Checks, balances & the NYPD

Kudos to the City Council for kicking off the latest round of a long-running debate about how to strike the right balance between keeping New York safe and guarding our rights to privacy and free speech. And shame on the NYPD for responding to legitimate questions about their surveillance strategies with scorn and insults.

The NYPD is using our tax dollars to bulk up on cutting-edge surveillance tools that can trick, trap and eavesdrop on terrorists and gangsters. Council members, in keeping with their oath of office, are asking legitimate questions we should all want answered about how the new gadgets and procedures will be used.

A proposed law introduced by Dan Garodnick, Vanessa Gibson and a dozen other members would require the NYPD to explain what new technology it has, and how it will be used. The NYPD should answer quickly and clearly before the whole business ends up in court.

We all understand that the NYPD is under almost unimaginable pressure to safeguard New York from criminals, terrorists and sociopaths. The cops have developed and purchased state-of-the-art spy tools that range from unobjectionable to deeply unsettling.

Nobody complains about ShotSpotter, which uses sensors embedded in rooftops and light posts to calculate with tight accuracy the source of gunfire — in many cases, even before anybody calls 911.

It’s a different matter when it comes to the use of Stingrays, towers that are capable of picking up the location of individual cell phones — and in some cases track the emails, text messages and calls made on them — all without any involvement by phone companies like Verizon or AT&T.

As the New York Civil Liberties Union noted last year, “the NYPD disclosed it used Stingrays nearly 1,016 times between 2008 and May of 2015 without a written policy and following a practice of obtaining only lower-level court orders rather than warrants.”

The use of the Stingray was only disclosed because the NYCLU invoked the Freedom of Information Law to get details of what was going on. My organization, NY1 News, is in the middle of a lawsuit against the NYPD, which has refused to give news organizations footage from its new body cameras that thousands of patrol officers will be using.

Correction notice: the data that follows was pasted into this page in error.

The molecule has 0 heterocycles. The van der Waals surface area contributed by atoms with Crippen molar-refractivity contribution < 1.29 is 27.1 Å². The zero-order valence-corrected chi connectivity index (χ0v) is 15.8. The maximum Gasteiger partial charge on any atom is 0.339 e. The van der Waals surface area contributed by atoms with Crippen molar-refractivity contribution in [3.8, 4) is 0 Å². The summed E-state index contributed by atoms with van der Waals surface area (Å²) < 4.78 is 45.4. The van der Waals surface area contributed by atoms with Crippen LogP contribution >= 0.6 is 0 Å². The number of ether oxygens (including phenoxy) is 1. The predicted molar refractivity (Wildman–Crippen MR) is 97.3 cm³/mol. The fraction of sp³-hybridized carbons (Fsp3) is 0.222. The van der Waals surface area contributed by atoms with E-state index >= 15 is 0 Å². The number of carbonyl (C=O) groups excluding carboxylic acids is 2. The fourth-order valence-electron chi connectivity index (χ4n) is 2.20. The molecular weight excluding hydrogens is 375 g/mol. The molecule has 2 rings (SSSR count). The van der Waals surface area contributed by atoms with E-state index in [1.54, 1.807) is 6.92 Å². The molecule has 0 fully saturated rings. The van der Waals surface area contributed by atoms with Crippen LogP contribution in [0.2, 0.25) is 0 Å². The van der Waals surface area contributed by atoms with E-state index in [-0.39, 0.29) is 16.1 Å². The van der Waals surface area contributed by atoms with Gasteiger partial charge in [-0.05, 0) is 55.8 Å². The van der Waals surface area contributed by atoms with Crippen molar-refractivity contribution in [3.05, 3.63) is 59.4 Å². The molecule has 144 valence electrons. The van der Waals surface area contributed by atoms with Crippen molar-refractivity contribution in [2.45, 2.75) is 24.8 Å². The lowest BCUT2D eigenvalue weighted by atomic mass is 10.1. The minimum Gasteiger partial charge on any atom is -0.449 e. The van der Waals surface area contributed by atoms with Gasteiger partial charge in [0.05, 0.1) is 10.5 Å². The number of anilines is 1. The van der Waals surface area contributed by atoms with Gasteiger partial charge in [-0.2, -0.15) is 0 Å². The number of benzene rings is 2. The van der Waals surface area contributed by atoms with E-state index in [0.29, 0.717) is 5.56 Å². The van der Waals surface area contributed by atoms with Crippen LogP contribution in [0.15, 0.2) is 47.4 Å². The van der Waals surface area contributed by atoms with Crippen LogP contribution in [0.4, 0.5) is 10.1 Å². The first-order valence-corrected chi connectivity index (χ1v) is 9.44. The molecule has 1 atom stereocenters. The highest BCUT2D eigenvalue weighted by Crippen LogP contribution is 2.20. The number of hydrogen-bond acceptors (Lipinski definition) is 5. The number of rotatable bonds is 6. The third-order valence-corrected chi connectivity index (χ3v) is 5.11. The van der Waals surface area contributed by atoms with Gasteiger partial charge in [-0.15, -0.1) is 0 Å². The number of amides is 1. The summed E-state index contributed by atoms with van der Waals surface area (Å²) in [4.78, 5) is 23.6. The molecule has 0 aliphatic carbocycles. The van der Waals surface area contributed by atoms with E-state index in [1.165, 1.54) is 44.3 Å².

I was surprised to read that John Miller, the NYPD’s deputy commissioner of intelligence and counterintelligence, told a radio interviewer: “The activists have in their mind this idea that police departments in cities like New York run massive surveillance programs targeting civilians for no reason. Now, that’s nutty.”

Actually, it’s not. In 1971, activists sued the NYPD for infiltrating political organizations and, in some cases, secretly recording and disrupting their activities. The class action, known as Handschu (after Manhattan activist Barbara Handschu) dragged on for more than a decade and led to the creation of a panel in 1985 to bar surveillance, secret joining of organizations and other conduct unless the cops have specific reason to suspect a crime will be committed.

In 2003, as protesters took to the streets in opposition to the impending invasion of Iraq, the NYPD was back in court, accused of violating the Handschu decree. It turned out that cops were asking arrested demonstrators questions including: “How do you feel about the war? Do you hate George W. Bush? Have you been to any protests in the past? What is your opinion on the war in Iraq? Do you do any kind of political work?”

The court issued updated guidelines to prohibit that kind of snooping. But a decade later, NYPD officers were joining and visiting mosques and student associations, recording names and cell phone numbers — a practice that ended soon after civil liberties groups complained that Handschu was being violated again.

Every decade since the 1970s, we have needed to rein in the NYPD. This new case, involving technology, continues that tug-of-war.

“I have reached out to the NYPD repeatedly to help us make the bill into something that allows public engagement, without revealing truly sensitive details,” Garodnick told me. “Rather than mark up the bill, they have booked TV appearances critiquing the language, and calling the initiative ‘insane.’ ”

That won’t do. The NYPD and the Council should collaborate on a new or modified Handschu-style panel — perhaps including the city’s public advocate to represent civil liberties concerns and the controller, who has to approve technology purchases — and settle on a process that strikes the right balance between safety and the precious liberties we are trying to protect.